Racial stereotyping and rural poverty still affect a large number of families in the Imbabura Province. The surrounding landscape and the beautiful, white-washed colonial architecture draw many tourists to this Andean city. Rural migrants, too, arrive in search of opportunity.
What we do in Ibarra
SOS Children’s Village has been working in Ibarra since 1979. Today, the social centre here provides a holistic and sustainable family strengthening programme that aims to alleviate hardship in the community in the long term. It includes a childminding programme, which allows single mothers to leave their children in safe hands while they are out working. There is also a day-care centre for younger children. In addition, the social centre provides preventive health care, as well as support for families in the community who are at risk of breaking up.
If children are no longer able to live with their parents, twelve SOS families can provide a loving home for up to 108 children. They live here with their brothers and sisters and are affectionately cared for by their SOS mothers.
When young people are ready to leave their SOS family in order to pursue further education or vocational training, the SOS Youth Programme makes shared accommodation available to them. With the support of qualified counsellors, they can plan their future, increasingly take responsibility and prepare for an independent life.
Poverty has been greatly reduced in Ecuador, but by no means has it been eradicated
Ibarra (Imbabura Province) has a population of around 140,000 and is located at 2,210 m above sea level in the northern Andes of Ecuador. It is referred to as the “white city” due to its colonial architecture. In addition, the beautiful landscape, culture, agreeable climate and friendly people make the city a popular tourist destination. It is the economic heart and a centre of education and science in northern Ecuador.
While poverty has been on the decline in Ecuador overall, in rural areas it still reaches levels of up to 53 per cent. This gives rise to a high rate of migration of the indigenous population from surrounding rural areas to Ibarra, where they seek work as porters, domestic workers or bricklayers. However, in many cases migration does not actually lead to an improvement in living standards for these people, as infrastructure and adequate housing are unavailable. In fact, in Imbabura, only around 20 per cent of houses fulfil basic standards of water supply and sanitation.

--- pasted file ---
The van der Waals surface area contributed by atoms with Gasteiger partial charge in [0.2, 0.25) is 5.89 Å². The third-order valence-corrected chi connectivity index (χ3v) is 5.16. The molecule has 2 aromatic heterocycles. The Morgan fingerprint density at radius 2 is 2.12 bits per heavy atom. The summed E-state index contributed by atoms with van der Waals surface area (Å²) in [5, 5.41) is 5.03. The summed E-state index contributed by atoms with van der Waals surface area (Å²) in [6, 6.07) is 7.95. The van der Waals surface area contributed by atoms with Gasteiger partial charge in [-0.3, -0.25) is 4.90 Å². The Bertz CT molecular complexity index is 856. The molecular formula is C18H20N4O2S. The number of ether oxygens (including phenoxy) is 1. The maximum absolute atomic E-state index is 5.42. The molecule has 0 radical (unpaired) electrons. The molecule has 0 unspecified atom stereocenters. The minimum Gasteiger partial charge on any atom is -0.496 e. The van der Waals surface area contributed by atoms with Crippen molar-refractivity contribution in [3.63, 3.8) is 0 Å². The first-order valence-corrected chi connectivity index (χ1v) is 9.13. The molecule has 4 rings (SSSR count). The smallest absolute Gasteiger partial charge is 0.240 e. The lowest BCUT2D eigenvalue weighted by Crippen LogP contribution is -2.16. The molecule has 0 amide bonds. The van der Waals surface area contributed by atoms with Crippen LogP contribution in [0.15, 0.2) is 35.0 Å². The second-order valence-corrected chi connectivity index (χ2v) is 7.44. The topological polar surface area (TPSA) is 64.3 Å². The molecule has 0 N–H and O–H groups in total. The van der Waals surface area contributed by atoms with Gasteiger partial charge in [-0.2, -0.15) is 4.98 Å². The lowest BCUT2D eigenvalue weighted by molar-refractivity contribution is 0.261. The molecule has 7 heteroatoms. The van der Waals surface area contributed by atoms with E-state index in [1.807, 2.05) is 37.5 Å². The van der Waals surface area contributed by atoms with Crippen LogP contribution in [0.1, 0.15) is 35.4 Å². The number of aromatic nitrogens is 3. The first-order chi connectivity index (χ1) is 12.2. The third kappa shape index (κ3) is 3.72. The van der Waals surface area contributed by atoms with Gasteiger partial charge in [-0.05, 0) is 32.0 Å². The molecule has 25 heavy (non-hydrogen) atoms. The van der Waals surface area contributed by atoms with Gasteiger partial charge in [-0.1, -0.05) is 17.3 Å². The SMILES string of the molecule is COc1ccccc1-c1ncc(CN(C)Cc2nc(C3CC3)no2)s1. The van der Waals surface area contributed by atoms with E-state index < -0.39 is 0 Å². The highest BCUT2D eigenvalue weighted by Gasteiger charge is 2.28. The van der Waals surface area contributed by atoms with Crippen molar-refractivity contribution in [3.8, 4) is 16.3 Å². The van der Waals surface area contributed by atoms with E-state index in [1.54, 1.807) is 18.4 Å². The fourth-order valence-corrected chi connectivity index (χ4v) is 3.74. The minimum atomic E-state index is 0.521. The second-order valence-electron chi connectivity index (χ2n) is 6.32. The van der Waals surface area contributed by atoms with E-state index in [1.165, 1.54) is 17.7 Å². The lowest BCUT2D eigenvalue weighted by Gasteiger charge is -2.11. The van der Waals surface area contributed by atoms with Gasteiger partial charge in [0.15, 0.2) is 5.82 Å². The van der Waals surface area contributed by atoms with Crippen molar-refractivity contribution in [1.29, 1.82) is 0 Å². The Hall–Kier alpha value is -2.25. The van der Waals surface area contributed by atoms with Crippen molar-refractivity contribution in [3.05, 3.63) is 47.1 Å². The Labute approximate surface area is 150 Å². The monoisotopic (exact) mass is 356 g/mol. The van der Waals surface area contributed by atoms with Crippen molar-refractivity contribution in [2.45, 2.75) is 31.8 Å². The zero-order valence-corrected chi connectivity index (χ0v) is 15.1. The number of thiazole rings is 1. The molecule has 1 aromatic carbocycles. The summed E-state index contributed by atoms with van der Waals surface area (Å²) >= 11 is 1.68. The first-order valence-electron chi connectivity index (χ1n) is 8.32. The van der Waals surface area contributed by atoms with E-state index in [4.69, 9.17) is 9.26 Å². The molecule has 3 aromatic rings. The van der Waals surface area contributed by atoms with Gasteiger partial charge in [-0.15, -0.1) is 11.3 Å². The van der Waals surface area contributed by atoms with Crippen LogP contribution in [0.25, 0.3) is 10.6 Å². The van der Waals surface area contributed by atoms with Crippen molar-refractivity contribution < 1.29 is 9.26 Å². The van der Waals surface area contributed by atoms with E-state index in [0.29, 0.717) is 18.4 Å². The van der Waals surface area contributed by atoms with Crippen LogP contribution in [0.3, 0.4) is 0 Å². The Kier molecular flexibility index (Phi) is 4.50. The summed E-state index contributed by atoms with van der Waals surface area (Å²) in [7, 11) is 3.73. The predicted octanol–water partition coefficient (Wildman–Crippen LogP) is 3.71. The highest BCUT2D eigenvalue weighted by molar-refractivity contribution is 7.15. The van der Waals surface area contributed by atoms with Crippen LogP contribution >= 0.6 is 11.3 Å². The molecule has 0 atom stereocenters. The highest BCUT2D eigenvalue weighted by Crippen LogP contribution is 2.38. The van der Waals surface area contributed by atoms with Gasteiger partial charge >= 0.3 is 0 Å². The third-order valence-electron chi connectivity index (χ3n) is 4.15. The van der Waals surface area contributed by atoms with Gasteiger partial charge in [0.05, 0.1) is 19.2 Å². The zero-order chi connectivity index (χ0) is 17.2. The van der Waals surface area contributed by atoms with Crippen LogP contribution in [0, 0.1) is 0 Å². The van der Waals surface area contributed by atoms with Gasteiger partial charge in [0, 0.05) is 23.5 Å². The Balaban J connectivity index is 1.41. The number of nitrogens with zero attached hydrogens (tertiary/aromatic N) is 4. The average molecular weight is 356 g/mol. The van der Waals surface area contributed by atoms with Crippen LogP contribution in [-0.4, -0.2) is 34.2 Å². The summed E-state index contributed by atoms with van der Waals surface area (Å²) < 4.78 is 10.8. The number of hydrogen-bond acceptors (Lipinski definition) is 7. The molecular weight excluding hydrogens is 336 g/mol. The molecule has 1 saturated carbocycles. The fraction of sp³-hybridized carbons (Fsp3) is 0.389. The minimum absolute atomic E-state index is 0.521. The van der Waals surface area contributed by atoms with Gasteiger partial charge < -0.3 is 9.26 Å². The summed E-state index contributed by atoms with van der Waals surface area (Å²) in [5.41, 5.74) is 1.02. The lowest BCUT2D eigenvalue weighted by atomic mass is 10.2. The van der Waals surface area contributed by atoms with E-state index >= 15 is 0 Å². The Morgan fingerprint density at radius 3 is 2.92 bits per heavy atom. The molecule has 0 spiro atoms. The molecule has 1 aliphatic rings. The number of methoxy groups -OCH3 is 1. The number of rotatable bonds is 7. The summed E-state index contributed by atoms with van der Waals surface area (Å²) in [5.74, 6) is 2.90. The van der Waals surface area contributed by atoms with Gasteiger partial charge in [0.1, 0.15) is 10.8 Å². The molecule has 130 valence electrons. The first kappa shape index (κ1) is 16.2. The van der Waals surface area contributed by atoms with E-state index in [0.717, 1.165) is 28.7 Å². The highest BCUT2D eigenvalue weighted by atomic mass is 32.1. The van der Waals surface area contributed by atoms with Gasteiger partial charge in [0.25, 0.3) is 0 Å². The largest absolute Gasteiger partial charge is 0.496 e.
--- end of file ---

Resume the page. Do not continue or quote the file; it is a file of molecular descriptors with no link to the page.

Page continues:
Children from disadvantaged households deserve a fair chance in life
Of course, children are the ones who suffer most from a precarious living situation, as it can severely affect their health and psychological development. Although national welfare initiatives are in place in Ecuador, in Imbabura province only 17.7 per cent of children in need benefit from child development programmes.
Racial prejudice is still a problem in the country. It affects many children and puts them at a grave disadvantage in life, both in terms of the education they are likely to complete, and as regards their future job prospects. In addition, poverty can lead to stigmatisation of children early on in life, and this burden can be hard to shake as adults. Many children also miss out on an education because they have to contribute to the family income. The efforts of SOS Children’s Villages are directed towards ensuring a stable home, healthy upbringing and education for children without parental care or at risk of losing it.